Reducing text on each slide is about slicing and dicing the things you will be explaining as you deliver, or the audience already knows. It’s about eliminating filler, run-on sentences, and sometimes even full sentences. Occasionally, all you need is a single word that can guide you through the structure of the talk, like “profits.” Presentations are much more flexible than MLA-formatted essays: there are no rules, only eyesores that occur when too much text is on-screen.
Making It Consistent
Consistency isn’t merely about using the word “cupidity” on one slide and “bro” on another. It’s ensuring your work is structured with a beginning/intro, middle/core, and end/outro. Main points should be revisited, stories should be wrapped up by the end, and themes should used throughout and not forgotten later.
Consistency can be achieved by creating an outline before you begin, or by writing down the key concept from each slide after you’ve finished the first draft. An outline could look a little something like this:
Slide 1 – Title, “Yearly Report”
Slide 2 – Thought provoking question: “Have you seen our numbers?”
Slide 3 – Answer: “They’re amazing.”
Slide 4 – Chart to prove how amazing
Keeping an eye on your goal for each slide can prevent important points from slipping through the cracks or remaining unvisited later. The structure of your presentation should be carefully examined from start to finish, like a home inspector checking for leaks and rodents. Be sure to eliminate those rodents and fix any leaks.
Grammatically speaking, you should also be mindful that all of your verb tenses lineup for consistency. Here is an example of that from Purdue:
Incorrect: “The instructor explains the diagram to students who asked questions during the lecture.”
Correct: “The instructor explains the diagram to students who ask questions during the lecture.”
Hint: “Explains” is in present tense, and “asked” is in past tense in the first example. If a presentation is a long poem, then all of the verbs and tenses should be aligned throughout the deck in order to maintain consistency for both tone and wording.
Making It Powerful
If you wouldn’t want to sit through your own presentation, no one else will. Editing for impact sometimes requires that you take a step back (or several) and let someone else look at your content. It also means that you spend a little more time revising and refining your call-to-action at the end, ensuring the audience is left with their jaws dropped.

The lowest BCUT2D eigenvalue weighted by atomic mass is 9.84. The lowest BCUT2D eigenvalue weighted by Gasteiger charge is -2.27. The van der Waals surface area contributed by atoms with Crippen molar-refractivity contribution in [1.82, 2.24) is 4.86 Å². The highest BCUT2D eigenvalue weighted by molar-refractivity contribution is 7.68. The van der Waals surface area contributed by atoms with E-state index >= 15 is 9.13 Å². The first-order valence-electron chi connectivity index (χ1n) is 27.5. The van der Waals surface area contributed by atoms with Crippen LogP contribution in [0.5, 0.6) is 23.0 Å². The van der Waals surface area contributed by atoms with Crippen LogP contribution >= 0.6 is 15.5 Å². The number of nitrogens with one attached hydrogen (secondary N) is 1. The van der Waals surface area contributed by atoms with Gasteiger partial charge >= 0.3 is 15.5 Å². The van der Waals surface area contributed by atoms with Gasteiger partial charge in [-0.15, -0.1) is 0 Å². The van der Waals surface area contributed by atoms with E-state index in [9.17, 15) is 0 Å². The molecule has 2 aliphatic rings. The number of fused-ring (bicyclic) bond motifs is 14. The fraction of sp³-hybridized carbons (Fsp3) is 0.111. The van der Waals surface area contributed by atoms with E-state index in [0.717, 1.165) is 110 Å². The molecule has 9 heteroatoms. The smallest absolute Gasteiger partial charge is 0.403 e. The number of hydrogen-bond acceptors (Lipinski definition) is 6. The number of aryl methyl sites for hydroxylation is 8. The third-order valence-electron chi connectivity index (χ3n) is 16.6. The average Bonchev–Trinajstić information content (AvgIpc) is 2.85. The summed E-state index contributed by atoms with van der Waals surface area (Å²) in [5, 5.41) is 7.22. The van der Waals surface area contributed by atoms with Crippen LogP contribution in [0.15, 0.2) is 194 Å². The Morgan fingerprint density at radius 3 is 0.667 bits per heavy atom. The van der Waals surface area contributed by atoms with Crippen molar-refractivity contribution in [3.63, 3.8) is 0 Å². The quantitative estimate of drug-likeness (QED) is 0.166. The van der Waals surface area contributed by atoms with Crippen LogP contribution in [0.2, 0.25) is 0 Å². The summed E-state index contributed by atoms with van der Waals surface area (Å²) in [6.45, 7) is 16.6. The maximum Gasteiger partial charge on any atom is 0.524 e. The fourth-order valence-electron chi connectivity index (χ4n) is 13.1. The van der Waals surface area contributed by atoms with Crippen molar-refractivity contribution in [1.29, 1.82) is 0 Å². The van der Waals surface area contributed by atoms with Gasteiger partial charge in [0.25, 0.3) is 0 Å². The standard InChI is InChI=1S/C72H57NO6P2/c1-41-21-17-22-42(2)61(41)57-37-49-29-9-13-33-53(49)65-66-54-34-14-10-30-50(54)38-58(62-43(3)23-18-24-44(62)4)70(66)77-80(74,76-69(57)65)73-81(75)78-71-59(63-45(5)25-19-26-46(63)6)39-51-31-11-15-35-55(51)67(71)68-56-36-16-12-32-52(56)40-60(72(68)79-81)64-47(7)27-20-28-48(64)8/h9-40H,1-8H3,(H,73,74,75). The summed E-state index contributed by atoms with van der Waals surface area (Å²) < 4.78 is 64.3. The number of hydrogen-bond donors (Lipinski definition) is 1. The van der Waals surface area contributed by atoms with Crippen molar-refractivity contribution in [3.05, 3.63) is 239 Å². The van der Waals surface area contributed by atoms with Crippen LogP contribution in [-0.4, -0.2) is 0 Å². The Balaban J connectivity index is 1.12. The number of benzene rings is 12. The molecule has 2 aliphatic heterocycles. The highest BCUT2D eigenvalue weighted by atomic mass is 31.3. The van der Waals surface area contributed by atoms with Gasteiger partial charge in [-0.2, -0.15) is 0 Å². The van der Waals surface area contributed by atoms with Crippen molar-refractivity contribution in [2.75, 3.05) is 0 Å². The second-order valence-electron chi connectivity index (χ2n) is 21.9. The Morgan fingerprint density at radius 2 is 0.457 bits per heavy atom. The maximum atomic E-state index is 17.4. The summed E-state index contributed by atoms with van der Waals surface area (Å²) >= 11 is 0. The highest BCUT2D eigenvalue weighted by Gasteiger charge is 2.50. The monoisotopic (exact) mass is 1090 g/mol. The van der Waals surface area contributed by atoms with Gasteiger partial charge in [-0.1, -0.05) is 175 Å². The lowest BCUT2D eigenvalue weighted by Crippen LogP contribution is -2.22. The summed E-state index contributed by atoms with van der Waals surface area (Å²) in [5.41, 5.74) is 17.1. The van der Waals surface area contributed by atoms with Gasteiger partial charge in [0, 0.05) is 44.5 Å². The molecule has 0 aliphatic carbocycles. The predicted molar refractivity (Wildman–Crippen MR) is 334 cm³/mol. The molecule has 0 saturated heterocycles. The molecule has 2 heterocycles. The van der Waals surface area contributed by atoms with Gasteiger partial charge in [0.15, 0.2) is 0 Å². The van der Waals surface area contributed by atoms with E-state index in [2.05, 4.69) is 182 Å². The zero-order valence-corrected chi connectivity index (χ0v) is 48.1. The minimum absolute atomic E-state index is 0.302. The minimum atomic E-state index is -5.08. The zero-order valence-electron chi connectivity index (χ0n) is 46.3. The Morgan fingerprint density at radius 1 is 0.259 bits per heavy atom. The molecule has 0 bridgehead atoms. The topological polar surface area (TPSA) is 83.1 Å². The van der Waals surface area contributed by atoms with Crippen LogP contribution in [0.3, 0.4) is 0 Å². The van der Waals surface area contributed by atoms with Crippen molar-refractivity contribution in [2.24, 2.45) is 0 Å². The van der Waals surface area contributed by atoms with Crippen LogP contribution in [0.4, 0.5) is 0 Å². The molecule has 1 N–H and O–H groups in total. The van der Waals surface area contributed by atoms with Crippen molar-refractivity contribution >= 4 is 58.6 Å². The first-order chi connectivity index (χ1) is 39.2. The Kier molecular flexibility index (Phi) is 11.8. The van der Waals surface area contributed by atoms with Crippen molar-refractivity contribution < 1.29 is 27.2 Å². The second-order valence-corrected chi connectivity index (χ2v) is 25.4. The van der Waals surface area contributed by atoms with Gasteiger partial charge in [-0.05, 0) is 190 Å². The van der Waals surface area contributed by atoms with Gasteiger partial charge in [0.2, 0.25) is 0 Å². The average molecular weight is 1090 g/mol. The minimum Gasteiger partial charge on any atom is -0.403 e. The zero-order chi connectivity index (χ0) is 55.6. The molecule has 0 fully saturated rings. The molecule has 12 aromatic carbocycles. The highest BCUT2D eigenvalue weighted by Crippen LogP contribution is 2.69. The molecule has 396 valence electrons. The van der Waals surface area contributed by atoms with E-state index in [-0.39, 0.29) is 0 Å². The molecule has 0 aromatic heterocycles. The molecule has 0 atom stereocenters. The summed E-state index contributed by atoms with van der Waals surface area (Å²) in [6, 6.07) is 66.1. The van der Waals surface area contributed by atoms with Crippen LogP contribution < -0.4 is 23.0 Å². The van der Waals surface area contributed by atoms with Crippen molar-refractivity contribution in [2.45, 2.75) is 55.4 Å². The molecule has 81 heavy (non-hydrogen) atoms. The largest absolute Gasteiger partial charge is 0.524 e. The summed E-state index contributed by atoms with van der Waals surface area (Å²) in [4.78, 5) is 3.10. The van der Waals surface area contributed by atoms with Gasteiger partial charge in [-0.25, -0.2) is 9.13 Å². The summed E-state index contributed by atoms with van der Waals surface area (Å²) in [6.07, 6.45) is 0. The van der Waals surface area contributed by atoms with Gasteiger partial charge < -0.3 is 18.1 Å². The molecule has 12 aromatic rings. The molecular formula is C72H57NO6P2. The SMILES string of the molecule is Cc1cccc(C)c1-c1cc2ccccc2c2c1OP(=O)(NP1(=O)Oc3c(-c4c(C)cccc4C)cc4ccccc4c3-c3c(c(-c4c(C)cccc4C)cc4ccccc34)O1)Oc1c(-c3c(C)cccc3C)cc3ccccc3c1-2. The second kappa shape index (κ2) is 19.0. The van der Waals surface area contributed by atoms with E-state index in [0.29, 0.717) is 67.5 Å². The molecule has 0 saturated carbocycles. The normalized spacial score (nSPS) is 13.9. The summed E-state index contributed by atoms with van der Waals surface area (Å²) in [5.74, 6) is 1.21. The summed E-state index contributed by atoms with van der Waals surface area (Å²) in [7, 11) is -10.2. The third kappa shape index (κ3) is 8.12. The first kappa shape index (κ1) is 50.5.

Since this element of editing is more about the “feel” of a presentation and less about the technical aspects, it’s hard to assign strict do’s and dont’s. When we edit presentations for impact at Ethos3, we try to keep an eye on how all of the main points strengthen the conclusion (AKA “the big finish”), and how much personal or relatable storytelling elements are being used.
The audience should be taken on a journey throughout your presentation. It starts with them sitting down, not knowing the information they are about to hear. Then gradually, in bits and pieces like a trail of breadcrumbs, your story is told until it reaches the gingerbread house at the end.
As you edit, be sure you aren’t leaving out a personal element to your presentation, no matter what story you have to tell. Take a risk with your audience’s emotions: choose to share something personal in a presentation that might not initially seem like it would fit. Many presentations we edit are technically perfect, but missing that “human touch.”
The Triple-Check List
After you’ve worked through some larger editing issues like consistency, revisit your work for some of the smaller issues before you finalize the draft. Here are a few things to ask yourself:
Have you read the entire presentation out loud to check for mistakes?
Has anyone else read it?
Are your verbs in the right tense?
Are your main takeaways clear?
Is the text short and to-the-point on each slide?
Is there a logical order to the slides?
Do you have a strong conclusion and call-to-action?
Consider your audience: are you repeating anything they already know?
Sometimes editing requires you to take a step away from the project and revisit it with fresh eyes. We often have a day or so between each round of edits at Ethos3, which helps us take a breather and revisit our content goals later.
Editing is so much more than crossing the t’s and dotting the i’s; it’s about refining your creation and improving your own understanding of the content. When done mindfully, editing can ensure that you can enjoy the delicious double-layer German chocolate cake that is your presentation.
Question: How can you refine your presentation content?